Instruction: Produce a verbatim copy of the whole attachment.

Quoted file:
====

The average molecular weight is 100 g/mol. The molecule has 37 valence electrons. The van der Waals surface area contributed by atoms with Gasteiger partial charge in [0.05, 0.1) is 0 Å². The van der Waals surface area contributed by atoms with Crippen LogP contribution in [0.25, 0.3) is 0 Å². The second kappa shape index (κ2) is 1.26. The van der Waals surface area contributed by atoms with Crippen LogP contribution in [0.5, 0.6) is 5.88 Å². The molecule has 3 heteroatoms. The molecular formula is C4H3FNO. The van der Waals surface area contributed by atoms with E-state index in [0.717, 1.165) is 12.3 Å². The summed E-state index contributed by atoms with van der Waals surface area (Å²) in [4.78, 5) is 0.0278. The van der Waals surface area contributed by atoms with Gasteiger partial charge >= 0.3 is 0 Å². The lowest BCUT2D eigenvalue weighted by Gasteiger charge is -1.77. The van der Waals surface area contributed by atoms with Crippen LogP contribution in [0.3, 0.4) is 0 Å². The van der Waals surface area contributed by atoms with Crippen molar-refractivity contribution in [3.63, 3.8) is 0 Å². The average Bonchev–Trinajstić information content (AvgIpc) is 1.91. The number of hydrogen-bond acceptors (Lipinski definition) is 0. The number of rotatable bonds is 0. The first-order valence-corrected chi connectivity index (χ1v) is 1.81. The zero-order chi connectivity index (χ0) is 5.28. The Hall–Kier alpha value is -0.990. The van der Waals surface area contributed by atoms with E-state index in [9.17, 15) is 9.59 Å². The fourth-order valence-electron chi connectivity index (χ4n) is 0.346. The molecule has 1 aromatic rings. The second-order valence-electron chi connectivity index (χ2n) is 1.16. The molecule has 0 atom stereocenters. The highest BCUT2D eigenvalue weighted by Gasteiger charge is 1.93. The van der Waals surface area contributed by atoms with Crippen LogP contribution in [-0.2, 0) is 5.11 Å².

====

The average molecular weight is 100 g/mol. The molecule has 37 valence electrons. The van der Waals surface area contributed by atoms with Gasteiger partial charge in [0.05, 0.1) is 0 Å². The van der Waals surface area contributed by atoms with Crippen LogP contribution in [0.25, 0.3) is 0 Å². The second kappa shape index (κ2) is 1.26. The van der Waals surface area contributed by atoms with Crippen LogP contribution in [0.5, 0.6) is 5.88 Å². The molecule has 3 heteroatoms. The molecular formula is C4H3FNO. The van der Waals surface area contributed by atoms with E-state index in [0.717, 1.165) is 12.3 Å². The summed E-state index contributed by atoms with van der Waals surface area (Å²) in [4.78, 5) is 0.0278. The van der Waals surface area contributed by atoms with Gasteiger partial charge >= 0.3 is 0 Å². The lowest BCUT2D eigenvalue weighted by Gasteiger charge is -1.77. The van der Waals surface area contributed by atoms with Crippen LogP contribution in [0.3, 0.4) is 0 Å². The van der Waals surface area contributed by atoms with Crippen molar-refractivity contribution in [3.63, 3.8) is 0 Å². The average Bonchev–Trinajstić information content (AvgIpc) is 1.91. The number of hydrogen-bond acceptors (Lipinski definition) is 0. The number of rotatable bonds is 0. The first-order valence-corrected chi connectivity index (χ1v) is 1.81. The zero-order chi connectivity index (χ0) is 5.28. The Hall–Kier alpha value is -0.990. The van der Waals surface area contributed by atoms with E-state index in [9.17, 15) is 9.59 Å². The fourth-order valence-electron chi connectivity index (χ4n) is 0.346. The molecule has 1 aromatic rings. The second-order valence-electron chi connectivity index (χ2n) is 1.16. The molecule has 0 atom stereocenters. The highest BCUT2D eigenvalue weighted by Gasteiger charge is 1.93. The van der Waals surface area contributed by atoms with Crippen LogP contribution in [-0.2, 0) is 5.11 Å².